Rhinos mark their territory by depositing dung and spraying urine in the same spot – called a ‘midden’. It seemed strange that there are also archaeological middens, which mostly comprise shells and bones – there does not seem to be a connection. However, the word midden comes from a word of Old Danish origin, mykdyngja, which loosely translates into a rubbish heap. Nowadays, the two uses of the word are clearly different.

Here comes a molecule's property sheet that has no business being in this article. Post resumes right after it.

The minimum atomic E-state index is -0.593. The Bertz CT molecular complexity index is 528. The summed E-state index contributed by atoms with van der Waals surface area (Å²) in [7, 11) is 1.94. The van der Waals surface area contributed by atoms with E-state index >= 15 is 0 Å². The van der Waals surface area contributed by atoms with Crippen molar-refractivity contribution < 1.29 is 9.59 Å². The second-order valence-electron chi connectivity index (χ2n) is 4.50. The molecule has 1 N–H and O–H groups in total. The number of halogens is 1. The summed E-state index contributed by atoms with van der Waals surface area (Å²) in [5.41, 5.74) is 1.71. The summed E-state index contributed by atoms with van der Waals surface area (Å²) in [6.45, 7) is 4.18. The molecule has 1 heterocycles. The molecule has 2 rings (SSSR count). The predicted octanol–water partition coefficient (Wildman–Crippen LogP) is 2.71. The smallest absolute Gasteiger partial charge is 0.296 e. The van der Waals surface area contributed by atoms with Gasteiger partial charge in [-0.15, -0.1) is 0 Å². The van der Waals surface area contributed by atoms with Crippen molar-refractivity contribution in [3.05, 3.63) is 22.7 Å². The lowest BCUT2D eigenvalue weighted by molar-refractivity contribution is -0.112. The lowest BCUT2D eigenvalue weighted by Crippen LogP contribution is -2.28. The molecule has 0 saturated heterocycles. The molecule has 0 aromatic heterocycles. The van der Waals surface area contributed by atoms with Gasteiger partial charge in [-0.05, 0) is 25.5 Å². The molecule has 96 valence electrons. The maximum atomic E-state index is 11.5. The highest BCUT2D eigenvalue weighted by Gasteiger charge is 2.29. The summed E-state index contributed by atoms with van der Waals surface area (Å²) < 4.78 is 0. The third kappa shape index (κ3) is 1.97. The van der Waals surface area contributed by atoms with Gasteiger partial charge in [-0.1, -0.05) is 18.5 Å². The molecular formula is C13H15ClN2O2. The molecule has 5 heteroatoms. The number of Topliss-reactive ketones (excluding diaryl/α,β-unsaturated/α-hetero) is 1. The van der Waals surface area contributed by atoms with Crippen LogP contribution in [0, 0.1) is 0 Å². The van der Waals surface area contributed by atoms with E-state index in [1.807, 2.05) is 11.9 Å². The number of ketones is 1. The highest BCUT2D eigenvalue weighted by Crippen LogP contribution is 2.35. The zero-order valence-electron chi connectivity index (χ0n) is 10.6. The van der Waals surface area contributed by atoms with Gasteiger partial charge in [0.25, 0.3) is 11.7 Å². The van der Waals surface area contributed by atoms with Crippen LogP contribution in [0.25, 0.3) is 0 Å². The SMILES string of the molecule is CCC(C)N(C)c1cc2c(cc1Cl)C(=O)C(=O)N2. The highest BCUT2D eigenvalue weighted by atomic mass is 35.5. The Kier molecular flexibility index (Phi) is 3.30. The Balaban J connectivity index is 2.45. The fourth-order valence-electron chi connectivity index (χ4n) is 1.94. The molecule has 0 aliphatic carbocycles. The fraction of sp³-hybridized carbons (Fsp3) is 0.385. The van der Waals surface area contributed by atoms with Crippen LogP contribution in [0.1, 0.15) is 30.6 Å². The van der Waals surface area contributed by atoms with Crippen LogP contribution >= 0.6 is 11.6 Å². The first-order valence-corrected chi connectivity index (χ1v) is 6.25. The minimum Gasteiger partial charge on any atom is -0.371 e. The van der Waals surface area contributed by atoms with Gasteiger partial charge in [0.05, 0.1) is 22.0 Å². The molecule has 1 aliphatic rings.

A shell midden is important, archaeologically, because it was – literally – the rubbish heap of shells that accumulated as a result of human presence. The South African shoreline is dotted with these archaeological treasure-troves, and they are well protected as a result.
The Sea Fishery Act 1988 has been, mostly replaced by the Marine Living Resources Act 1998, except in relation to shells.
- Unless you have a permit, it is a crime to collect and remove shells from the sea or the sea shore except for your own use and in then only in the number permitted by regulation.1
Section 47(1)g read with section 38(1). ↩